Total 100 0 -10 -30 -95
Belly Landing- Low weight, low drag,
would be difficult to hand launch and
vulnerable to fatigue.
Skid/ Handle- Improved hand launch,
increased structural support, potential
additional storage space and slight
increase in weight and drag.
Skid & Wire- Decreased stopping
distance, minor increase in weight and
increase in drag.
Tricycle- Reliable and high strength,
however significant increase in weight,
drag and difficulty of hand launch.

Handle/ Skid
Skid and
Piano wire
System Weight 45 0 -1 -1 -2
Drag 20 0 0 -1 -2
Hand Launch 15 0 2 -1 -2
Stability 10 0 0 1 2
Cargo Space 10 0 2 0 0
Total 100 0 5 -70 -140
Winglets- Reduced drag, light
weight and provides yaw stability.
Wingtip rudders- Increased pilot
control and increased weight.
Aft Vertical tail-Greater moment to
correct yaw and significant
increase in weight.
Split Flaps- Provides only a minor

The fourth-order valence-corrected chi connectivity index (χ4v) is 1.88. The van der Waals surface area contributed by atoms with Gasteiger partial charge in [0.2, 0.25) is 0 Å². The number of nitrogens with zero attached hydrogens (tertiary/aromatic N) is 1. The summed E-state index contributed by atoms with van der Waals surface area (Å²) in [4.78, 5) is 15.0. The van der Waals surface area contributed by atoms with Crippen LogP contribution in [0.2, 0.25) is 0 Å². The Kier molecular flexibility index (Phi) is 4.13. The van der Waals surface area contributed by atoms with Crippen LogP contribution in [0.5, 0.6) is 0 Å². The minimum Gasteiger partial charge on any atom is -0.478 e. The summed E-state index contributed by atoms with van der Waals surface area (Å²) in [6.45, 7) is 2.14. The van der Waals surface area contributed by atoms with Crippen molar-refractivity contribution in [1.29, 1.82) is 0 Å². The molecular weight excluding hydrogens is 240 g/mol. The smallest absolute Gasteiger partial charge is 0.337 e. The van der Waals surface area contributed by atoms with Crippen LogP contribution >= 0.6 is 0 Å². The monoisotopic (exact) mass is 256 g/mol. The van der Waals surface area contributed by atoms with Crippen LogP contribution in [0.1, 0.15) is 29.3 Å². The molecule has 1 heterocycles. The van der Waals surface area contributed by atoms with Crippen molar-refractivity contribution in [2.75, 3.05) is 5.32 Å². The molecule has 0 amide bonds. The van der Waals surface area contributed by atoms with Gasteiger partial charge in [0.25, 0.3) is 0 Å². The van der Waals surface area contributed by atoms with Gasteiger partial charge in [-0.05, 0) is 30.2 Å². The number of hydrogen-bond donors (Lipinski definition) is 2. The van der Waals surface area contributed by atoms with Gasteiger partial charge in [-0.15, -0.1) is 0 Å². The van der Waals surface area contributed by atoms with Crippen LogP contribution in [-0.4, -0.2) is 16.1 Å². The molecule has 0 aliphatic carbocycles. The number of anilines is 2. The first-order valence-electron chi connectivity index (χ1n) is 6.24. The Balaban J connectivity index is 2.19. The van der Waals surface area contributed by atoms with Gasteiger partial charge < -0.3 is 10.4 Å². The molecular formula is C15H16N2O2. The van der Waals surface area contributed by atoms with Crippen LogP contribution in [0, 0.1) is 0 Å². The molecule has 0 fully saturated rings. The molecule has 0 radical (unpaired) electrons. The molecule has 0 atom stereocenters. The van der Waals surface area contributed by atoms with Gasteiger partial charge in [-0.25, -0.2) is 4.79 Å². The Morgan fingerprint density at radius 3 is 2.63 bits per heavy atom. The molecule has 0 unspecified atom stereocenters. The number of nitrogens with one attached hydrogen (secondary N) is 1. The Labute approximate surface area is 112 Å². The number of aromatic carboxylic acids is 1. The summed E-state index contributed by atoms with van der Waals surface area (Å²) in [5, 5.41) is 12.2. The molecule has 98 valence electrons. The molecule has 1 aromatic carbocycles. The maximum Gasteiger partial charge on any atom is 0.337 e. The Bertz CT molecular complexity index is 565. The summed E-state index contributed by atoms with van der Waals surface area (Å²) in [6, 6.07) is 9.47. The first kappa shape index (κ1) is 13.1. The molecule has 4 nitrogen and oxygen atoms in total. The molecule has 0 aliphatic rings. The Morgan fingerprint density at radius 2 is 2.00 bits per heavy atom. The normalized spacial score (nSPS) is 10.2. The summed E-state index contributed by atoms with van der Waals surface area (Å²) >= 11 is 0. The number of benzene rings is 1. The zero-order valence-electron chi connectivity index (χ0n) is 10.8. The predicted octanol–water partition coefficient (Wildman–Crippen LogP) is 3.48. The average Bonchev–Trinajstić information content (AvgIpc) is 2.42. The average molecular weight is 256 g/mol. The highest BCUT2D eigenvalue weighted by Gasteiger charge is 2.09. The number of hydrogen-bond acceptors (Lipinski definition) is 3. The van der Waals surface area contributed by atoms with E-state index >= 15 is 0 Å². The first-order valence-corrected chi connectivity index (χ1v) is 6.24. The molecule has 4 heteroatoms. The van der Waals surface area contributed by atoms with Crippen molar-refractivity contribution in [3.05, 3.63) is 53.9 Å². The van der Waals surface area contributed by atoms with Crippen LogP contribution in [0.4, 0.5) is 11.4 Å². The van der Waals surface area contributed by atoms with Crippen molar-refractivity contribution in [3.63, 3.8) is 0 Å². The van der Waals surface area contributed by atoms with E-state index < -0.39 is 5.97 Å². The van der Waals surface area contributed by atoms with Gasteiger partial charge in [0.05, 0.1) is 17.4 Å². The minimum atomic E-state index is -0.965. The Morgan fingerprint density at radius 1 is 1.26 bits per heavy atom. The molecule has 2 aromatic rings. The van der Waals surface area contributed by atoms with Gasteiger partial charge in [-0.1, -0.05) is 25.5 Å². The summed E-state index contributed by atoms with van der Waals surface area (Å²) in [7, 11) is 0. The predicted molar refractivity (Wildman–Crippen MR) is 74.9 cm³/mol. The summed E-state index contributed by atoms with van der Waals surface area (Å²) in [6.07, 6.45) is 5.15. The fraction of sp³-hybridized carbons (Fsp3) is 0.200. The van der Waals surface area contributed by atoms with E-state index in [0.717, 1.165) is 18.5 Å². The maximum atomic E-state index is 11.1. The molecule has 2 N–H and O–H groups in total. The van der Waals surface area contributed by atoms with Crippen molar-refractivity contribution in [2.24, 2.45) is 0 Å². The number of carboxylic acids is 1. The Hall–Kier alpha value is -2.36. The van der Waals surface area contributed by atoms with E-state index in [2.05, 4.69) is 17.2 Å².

increase in weight, complex and
difficult to implement correctly and
cause and increase in drag.

Weight Winglets
Aft Vertical
45 0 -1 -2 -1
Drag 25 0 0 -1 0
Hand Launch 15 0 0 -1 0
Stability 15 0 1 2 0
Total 100 0 -30 -100 -45
Fully enclosed internal payload compartment- Less drag and a
lower weight. Requires a larger t/c airfoil or a larger aircraft.
Fuselage (BWB) style compartment- More efficient method of
cargo placement near the Center of Gravity, increased drag and
difficulty to manufacture.
Design and Optimization Programs
Design Methodology
Mission Model
Airfoil Selection
Wing Sizing
Propulsion Sizing
Stability and Control
Mean Aerodynamic Chord

SolidWorks: used to model aircraft prototypes and to help determine
airfoil selection